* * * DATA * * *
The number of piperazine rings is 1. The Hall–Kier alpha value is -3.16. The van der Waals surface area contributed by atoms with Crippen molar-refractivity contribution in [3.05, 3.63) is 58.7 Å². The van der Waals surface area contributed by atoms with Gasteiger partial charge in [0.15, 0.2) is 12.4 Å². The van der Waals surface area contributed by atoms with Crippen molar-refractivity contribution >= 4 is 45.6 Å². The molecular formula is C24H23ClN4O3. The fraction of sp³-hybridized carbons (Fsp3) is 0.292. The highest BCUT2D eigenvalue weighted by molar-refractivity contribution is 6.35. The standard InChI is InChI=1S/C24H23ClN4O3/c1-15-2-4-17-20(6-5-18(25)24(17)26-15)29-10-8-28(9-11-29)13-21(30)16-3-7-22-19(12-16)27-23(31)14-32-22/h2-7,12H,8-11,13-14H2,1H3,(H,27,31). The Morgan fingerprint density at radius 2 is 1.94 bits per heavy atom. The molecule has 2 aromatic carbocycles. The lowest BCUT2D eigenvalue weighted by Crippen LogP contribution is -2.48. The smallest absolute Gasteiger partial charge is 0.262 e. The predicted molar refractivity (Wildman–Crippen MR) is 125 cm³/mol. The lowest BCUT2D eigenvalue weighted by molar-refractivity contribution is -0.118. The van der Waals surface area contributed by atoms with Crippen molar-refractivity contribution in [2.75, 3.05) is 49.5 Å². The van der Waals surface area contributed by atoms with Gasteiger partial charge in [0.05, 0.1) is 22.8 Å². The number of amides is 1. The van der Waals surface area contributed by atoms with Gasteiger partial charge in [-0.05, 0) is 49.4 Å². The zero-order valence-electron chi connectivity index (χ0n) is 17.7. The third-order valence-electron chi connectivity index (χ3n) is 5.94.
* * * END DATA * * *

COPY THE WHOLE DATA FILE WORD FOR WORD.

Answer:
The number of piperazine rings is 1. The Hall–Kier alpha value is -3.16. The van der Waals surface area contributed by atoms with Crippen molar-refractivity contribution in [3.05, 3.63) is 58.7 Å². The van der Waals surface area contributed by atoms with Gasteiger partial charge in [0.15, 0.2) is 12.4 Å². The van der Waals surface area contributed by atoms with Crippen molar-refractivity contribution >= 4 is 45.6 Å². The molecular formula is C24H23ClN4O3. The fraction of sp³-hybridized carbons (Fsp3) is 0.292. The highest BCUT2D eigenvalue weighted by molar-refractivity contribution is 6.35. The standard InChI is InChI=1S/C24H23ClN4O3/c1-15-2-4-17-20(6-5-18(25)24(17)26-15)29-10-8-28(9-11-29)13-21(30)16-3-7-22-19(12-16)27-23(31)14-32-22/h2-7,12H,8-11,13-14H2,1H3,(H,27,31). The Morgan fingerprint density at radius 2 is 1.94 bits per heavy atom. The molecule has 2 aromatic carbocycles. The lowest BCUT2D eigenvalue weighted by Crippen LogP contribution is -2.48. The smallest absolute Gasteiger partial charge is 0.262 e. The predicted molar refractivity (Wildman–Crippen MR) is 125 cm³/mol. The lowest BCUT2D eigenvalue weighted by molar-refractivity contribution is -0.118. The van der Waals surface area contributed by atoms with Crippen molar-refractivity contribution in [2.75, 3.05) is 49.5 Å². The van der Waals surface area contributed by atoms with Gasteiger partial charge in [0.05, 0.1) is 22.8 Å². The number of amides is 1. The van der Waals surface area contributed by atoms with Gasteiger partial charge in [-0.05, 0) is 49.4 Å². The zero-order valence-electron chi connectivity index (χ0n) is 17.7. The third-order valence-electron chi connectivity index (χ3n) is 5.94.